Nancy said...

Great review, Mark. I thought there was also material that appeared in the HARRY POTTER movies and NIGHTMARE BEFORE CHRISTMAS. The fact that Henry Selick made NIGHTMARE does not excuse the resemblance.

The central theme of this picture is unconvicing: Why does this girl want to first abandon, then save her parents, when they have a highly antagonistic relationship? I would have liked this film better had Coraline been less of a brat and her parents less nasty.

Kampanye Damai Pemilu Indonesia 2009 said...

Wew, that's a nice character
Thanks for reviews it,
Regards

mike taylor said...

Thanks for this honest review - I thought I was crazy after seeing so many people gush over this film.

Yes, it was beautiful to look at. Yes, everything was very nicely designed. Yes, it took a lot of chances and hopefully opened some doors.

But, like you said, the story wasn't very strong and didn't really get going until it got dark. I felt the dialog and voice acting to be flat. I also wasn't crazy about some of the acting, either. Very well animated, yes, but the acting? Hmmm...

Sheila Stephani (Soejono) said...

Hey Mark,

You've finally posted your Coraline review :). Just want to have a few discussion with you over this movie. I've actually waited for 5 years for this movie to get made because I love the book quite a bit.

The plot takes forever to get started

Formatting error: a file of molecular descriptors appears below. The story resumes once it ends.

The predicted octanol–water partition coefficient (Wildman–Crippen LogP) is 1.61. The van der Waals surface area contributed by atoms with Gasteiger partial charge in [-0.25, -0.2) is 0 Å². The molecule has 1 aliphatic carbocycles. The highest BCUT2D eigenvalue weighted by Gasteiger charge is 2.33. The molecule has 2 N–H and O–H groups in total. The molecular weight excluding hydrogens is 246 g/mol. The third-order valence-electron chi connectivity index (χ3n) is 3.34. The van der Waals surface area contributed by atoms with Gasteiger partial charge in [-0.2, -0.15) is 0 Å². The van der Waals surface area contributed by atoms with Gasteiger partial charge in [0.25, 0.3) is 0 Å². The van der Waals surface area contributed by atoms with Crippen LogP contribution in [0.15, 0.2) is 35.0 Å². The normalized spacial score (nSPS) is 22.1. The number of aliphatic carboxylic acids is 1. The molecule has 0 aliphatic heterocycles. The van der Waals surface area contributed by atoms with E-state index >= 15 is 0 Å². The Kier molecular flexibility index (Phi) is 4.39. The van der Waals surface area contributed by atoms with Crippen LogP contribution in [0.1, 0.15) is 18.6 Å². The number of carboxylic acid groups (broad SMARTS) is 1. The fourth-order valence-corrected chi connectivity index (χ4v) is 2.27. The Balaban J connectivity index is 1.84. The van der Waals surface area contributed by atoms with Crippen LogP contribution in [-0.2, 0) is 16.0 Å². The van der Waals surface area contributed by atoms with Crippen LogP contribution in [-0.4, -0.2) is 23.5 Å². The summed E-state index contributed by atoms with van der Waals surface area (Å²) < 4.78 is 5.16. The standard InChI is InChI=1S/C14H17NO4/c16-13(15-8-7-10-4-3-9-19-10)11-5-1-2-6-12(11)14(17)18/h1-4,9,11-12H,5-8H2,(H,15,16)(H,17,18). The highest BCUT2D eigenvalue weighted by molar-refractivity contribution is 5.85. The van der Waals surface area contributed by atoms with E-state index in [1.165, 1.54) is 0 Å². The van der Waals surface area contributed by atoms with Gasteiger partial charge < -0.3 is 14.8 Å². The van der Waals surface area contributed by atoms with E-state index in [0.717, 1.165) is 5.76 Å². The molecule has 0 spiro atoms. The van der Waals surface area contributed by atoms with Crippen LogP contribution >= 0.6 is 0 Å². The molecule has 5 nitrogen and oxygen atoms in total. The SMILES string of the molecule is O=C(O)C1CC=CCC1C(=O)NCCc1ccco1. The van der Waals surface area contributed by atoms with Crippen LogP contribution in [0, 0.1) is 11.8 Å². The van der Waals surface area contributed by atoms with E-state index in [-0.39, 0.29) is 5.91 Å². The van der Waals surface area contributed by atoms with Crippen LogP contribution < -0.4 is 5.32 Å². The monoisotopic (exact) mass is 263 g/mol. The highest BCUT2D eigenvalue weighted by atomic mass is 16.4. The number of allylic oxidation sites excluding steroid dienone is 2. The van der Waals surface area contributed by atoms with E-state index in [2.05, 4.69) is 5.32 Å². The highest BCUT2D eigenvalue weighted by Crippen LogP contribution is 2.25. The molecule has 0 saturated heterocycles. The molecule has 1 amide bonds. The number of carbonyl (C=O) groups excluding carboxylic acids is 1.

I'll have to agree with you on this one. The plot on the book started a little bit faster

Once the story does get started, the villain is poorly motivated. While the villain wants something, she has possessed it in the past and repeatedly abandoned it.
I'm not sure if you really can fault Selick on this, Mark. It was written like this on the original book and it is an adaptation. So should he have expanded on it? Sometimes it's better if the villain's motives aren't revealed.

Which brings me to another point, the staging of the scary scenes.

I thought Selick/the story crew could have milked the scary aspect of the Other Mother better, during the scene where Other Mother swallowed the key or when she threatened Coraline to stay in her world. Nothing can beat reading the book in a dark room alone, but I thought those scenes could have been scarier. What did you think?

Also was I the only one who thought the last third of the movie is rushed?

Thanks Mark :)

Hoggan said...

Good article Mark. This film was boring. What a let down.

Anonymous said...

Neil Gaiman's filmic track record remains unbroken. "Mirror Mask" and "Stardust" didn't work either, and both bombed. With stop motion being so labor intensive, why can't anyone build such a feature on solid narrative? "Tim Burton's Corpse Bride" also suffered story problems; Gaiman and Selick aren't the only culprits.

Meg Shaw said...

I have to completely agree with your review. Very imaginative film but weak characterizations. It was unfortunate that the voice acting was so bad to start with.
I didn't understand why they need to include Wybie's character. He didn't really compliment Coraline's character in anyway. If anything, he seemed to bring out the her brattier aspects.
It's also too bad that the relationship between her and her mother was so flat. If there was a way to show more conflict and tenderness in that realtionship, and then intensify them in the other mother, it could have added a lot of motivation to everyone's actions.